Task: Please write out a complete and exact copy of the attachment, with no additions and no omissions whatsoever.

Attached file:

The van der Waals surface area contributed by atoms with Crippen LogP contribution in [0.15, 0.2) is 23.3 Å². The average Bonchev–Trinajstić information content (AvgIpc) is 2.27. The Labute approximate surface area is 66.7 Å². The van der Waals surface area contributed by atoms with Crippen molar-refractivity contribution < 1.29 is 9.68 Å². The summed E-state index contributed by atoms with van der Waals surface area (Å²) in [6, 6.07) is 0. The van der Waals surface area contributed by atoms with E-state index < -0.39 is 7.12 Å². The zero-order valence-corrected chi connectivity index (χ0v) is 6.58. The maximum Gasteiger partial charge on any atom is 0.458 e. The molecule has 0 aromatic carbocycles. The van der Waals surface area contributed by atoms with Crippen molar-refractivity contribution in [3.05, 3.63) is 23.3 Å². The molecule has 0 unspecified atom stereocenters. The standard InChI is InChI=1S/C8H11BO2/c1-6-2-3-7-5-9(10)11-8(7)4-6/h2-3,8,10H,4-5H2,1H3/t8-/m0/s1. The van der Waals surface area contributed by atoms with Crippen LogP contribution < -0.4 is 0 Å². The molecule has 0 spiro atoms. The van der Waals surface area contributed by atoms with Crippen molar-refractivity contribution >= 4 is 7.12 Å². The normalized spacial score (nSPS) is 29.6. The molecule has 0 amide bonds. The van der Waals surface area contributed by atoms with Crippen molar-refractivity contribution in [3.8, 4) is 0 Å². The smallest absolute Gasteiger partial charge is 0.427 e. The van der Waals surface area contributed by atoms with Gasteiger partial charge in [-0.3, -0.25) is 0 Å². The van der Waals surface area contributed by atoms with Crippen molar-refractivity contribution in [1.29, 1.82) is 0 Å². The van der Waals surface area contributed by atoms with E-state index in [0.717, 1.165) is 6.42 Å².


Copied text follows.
The van der Waals surface area contributed by atoms with Crippen LogP contribution in [0.15, 0.2) is 23.3 Å². The average Bonchev–Trinajstić information content (AvgIpc) is 2.27. The Labute approximate surface area is 66.7 Å². The van der Waals surface area contributed by atoms with Crippen molar-refractivity contribution < 1.29 is 9.68 Å². The summed E-state index contributed by atoms with van der Waals surface area (Å²) in [6, 6.07) is 0. The van der Waals surface area contributed by atoms with E-state index < -0.39 is 7.12 Å². The zero-order valence-corrected chi connectivity index (χ0v) is 6.58. The maximum Gasteiger partial charge on any atom is 0.458 e. The molecule has 0 aromatic carbocycles. The van der Waals surface area contributed by atoms with Crippen molar-refractivity contribution in [3.05, 3.63) is 23.3 Å². The molecule has 0 unspecified atom stereocenters. The standard InChI is InChI=1S/C8H11BO2/c1-6-2-3-7-5-9(10)11-8(7)4-6/h2-3,8,10H,4-5H2,1H3/t8-/m0/s1. The van der Waals surface area contributed by atoms with Crippen LogP contribution < -0.4 is 0 Å². The molecule has 0 spiro atoms. The van der Waals surface area contributed by atoms with Crippen molar-refractivity contribution >= 4 is 7.12 Å². The normalized spacial score (nSPS) is 29.6. The molecule has 0 amide bonds. The van der Waals surface area contributed by atoms with Crippen molar-refractivity contribution in [3.8, 4) is 0 Å². The smallest absolute Gasteiger partial charge is 0.427 e. The van der Waals surface area contributed by atoms with Gasteiger partial charge in [-0.3, -0.25) is 0 Å². The van der Waals surface area contributed by atoms with Crippen molar-refractivity contribution in [1.29, 1.82) is 0 Å². The van der Waals surface area contributed by atoms with E-state index in [0.717, 1.165) is 6.42 Å².